On this page, it states:

"The only fields' couples (a,b) for which we can get a non-zero value of the Poynting vector for a large distance r₀ over the sphere are (R, R); (radiation, radiation) and (2, R); (relativistic, radiation). The reason is this. Spherical surface increases as r₀² and each field in these couples, onto this surface, decreases as 1/r₀ so, their product decreases as (1/r₀)². Consequently, even if r₀ goes to infinity, surface integral (eq.(33)) of the Poynting vector remains unchanged. In that case a well definite quantity of power goes out the sphere no matter the value of r₀ is. So, this energy is lost for ever."

Is there an error here, as surely each field decreases as $\frac{1}{r_{0}^{2}}$, meaning their product decreases as $\frac{1}{r_{0}^{4}}$?

For example, in my plasma physics notes, in the middle of a derivation of the conservation of energy (where $E^{f}$ is the energy of the EM fields) it states:

$$ \begin{aligned} \frac{\mathrm{d} E^{f}}{\mathrm{~d} t}=& \varepsilon_{0} \int \mathrm{d}^{3} x \mathbf{E} \cdot\left[\frac{1}{\varepsilon_{0} \mu_{0}} \nabla \times \mathbf{B}-\frac{1}{\varepsilon_{0}} \mathrm{j}\right]+\frac{1}{\mu_{0}} \int \mathrm{d}^{3} x \mathbf{B} \cdot(-\nabla \times \mathbf{E})=\\ &-\int \mathrm{d}^{3} x \mathbf{j} \cdot \mathbf{E}+\frac{1}{\mu_{0}} \int \mathrm{d}^{3} x \mathbf{E} \cdot(\nabla \times \mathbf{B})-\frac{1}{\mu_{0}} \int \mathrm{d}^{3} x \mathbf{B} \cdot(\nabla \times \mathbf{E}) \end{aligned} $$ Using the vector identity $$ \nabla \cdot(\mathbf{E} \times \mathbf{B})=\mathbf{B} \cdot(\nabla \times \mathbf{E})-\mathbb{E} \cdot(\nabla \times \mathbf{B}) $$ we can write: $$ \int \mathrm{d}^{3} x[\mathbf{E} \cdot(\nabla \times \mathbf{B})-\mathbf{B} \cdot(\nabla \times \mathbf{E})]=-\int \mathrm{d}^{3} x \nabla \cdot(\mathbf{E} \times \mathbf{B})=\int_{S}(\mathbf{E} \times \mathbf{B}) \cdot \mathrm{d} \boldsymbol{\sigma}=0 $$ as for $\mathbf{x} \rightarrow \infty$ the fields must go to zero, to keep energy finite.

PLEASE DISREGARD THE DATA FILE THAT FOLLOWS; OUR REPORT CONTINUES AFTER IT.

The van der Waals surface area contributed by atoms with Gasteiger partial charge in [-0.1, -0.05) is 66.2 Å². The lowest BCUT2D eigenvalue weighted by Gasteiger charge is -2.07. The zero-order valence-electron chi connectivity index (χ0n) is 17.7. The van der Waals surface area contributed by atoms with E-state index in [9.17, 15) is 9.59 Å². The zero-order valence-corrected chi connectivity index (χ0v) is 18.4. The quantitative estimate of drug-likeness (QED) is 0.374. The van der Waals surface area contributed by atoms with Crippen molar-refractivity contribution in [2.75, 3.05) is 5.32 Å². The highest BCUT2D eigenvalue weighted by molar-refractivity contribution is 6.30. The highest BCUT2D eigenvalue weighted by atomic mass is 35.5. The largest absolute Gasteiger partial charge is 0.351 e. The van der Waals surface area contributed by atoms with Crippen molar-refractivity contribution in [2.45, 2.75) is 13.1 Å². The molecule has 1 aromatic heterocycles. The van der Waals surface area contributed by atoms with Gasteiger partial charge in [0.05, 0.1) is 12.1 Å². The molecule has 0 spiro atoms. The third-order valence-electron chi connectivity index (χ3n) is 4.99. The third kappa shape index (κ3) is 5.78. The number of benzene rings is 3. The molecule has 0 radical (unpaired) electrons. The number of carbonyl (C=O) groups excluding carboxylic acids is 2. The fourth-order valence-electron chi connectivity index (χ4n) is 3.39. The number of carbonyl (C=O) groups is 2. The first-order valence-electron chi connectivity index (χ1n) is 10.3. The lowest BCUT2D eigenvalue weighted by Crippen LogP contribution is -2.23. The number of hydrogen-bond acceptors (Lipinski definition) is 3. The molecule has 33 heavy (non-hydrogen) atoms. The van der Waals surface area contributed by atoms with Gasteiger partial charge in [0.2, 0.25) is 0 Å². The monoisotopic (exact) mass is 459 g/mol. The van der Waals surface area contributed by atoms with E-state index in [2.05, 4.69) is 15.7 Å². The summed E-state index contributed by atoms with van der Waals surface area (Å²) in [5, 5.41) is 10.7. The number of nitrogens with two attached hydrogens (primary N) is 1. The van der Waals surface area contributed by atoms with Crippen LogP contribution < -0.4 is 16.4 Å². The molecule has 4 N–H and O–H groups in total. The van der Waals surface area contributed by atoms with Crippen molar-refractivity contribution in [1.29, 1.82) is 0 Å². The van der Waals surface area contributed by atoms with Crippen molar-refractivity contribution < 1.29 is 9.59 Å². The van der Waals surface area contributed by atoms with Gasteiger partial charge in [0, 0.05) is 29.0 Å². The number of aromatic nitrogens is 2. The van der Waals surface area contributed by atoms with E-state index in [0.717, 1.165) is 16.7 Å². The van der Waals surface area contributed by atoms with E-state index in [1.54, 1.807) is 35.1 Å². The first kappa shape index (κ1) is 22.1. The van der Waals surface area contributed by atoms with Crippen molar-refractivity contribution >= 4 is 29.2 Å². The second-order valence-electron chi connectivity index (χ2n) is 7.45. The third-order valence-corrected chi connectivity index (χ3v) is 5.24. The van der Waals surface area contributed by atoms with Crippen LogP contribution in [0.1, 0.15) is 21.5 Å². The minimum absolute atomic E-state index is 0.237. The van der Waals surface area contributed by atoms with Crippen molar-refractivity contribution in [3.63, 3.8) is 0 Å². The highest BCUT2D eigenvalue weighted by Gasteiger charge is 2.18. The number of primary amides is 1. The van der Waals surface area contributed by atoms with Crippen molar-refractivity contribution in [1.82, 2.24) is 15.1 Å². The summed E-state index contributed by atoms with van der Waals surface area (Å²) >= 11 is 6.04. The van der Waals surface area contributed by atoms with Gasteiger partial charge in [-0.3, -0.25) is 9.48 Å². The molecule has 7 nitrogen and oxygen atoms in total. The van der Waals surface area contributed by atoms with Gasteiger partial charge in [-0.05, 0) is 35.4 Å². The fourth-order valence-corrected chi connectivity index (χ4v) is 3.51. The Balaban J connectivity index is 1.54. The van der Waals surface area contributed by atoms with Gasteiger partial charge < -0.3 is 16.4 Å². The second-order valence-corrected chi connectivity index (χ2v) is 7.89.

This suggests that the fields decrease much faster than the surface enclosing them increases, meaning no flux traverses the surface at infinity, which contradicts the webpage quoted at the top of this question. I am quite confused by both of these explanations and would like to know the conditions/cases in which the surface integral of the Poynting vector does indeed vanish.

EDIT: Note, for energy conservation in this case, $\frac{\mathrm{d} E^{f}}{\mathrm{~d} t}= -\int \mathrm{d}^{3} x\ \mathbf{j} \cdot\mathbf{E}$ $ $ must be satisfied.


1 Answer 1


Surely each field decreases as $1/r_0^2$

No. The inverse-square dependence of Coulomb’s Law doesn’t apply to accelerating charges. Look at the dependence on distance of the Liénard-Wiechert fields of a point charge in arbitrary motion. The term proportional to the acceleration decreases as $1/r_0$, not $1/r_0^2$, and causes the Poynting flux to be nonzero at infinity.

  • $\begingroup$ Oh ok, I see... So, in a non-relativistic limit, the fields decrease as ~ $\frac{1}{\mathrm{r_{0}}}$ for accelerating charges? $\endgroup$ Commented Dec 22, 2020 at 20:49
  • $\begingroup$ Not just in the non-relativistic limit. The LW fields are valid for any velocity. $\endgroup$
    – G. Smith
    Commented Dec 22, 2020 at 20:51
  • $\begingroup$ BTW, I looked only briefly at that paper you’re reading, but it seemed like it might be non-mainstream. I recommend treating it with skepticism. $\endgroup$
    – G. Smith
    Commented Dec 22, 2020 at 20:54
  • $\begingroup$ The Wikipedia link in your answer has a $\frac{1}{\mathrm{r}}$ and a $\frac{1}{\mathrm{r^{2}}}$ dependence but the $\frac{1}{\mathrm{r^{2}}}$ term is multiplied by the Lorentz factor... $\endgroup$ Commented Dec 22, 2020 at 20:55
  • $\begingroup$ Yes... I just found that webpage while trying to figure out the reasoning in my plasma notes (quoted near the end of my question). I still can't work out why the integral vanishes here... $\endgroup$ Commented Dec 22, 2020 at 20:58

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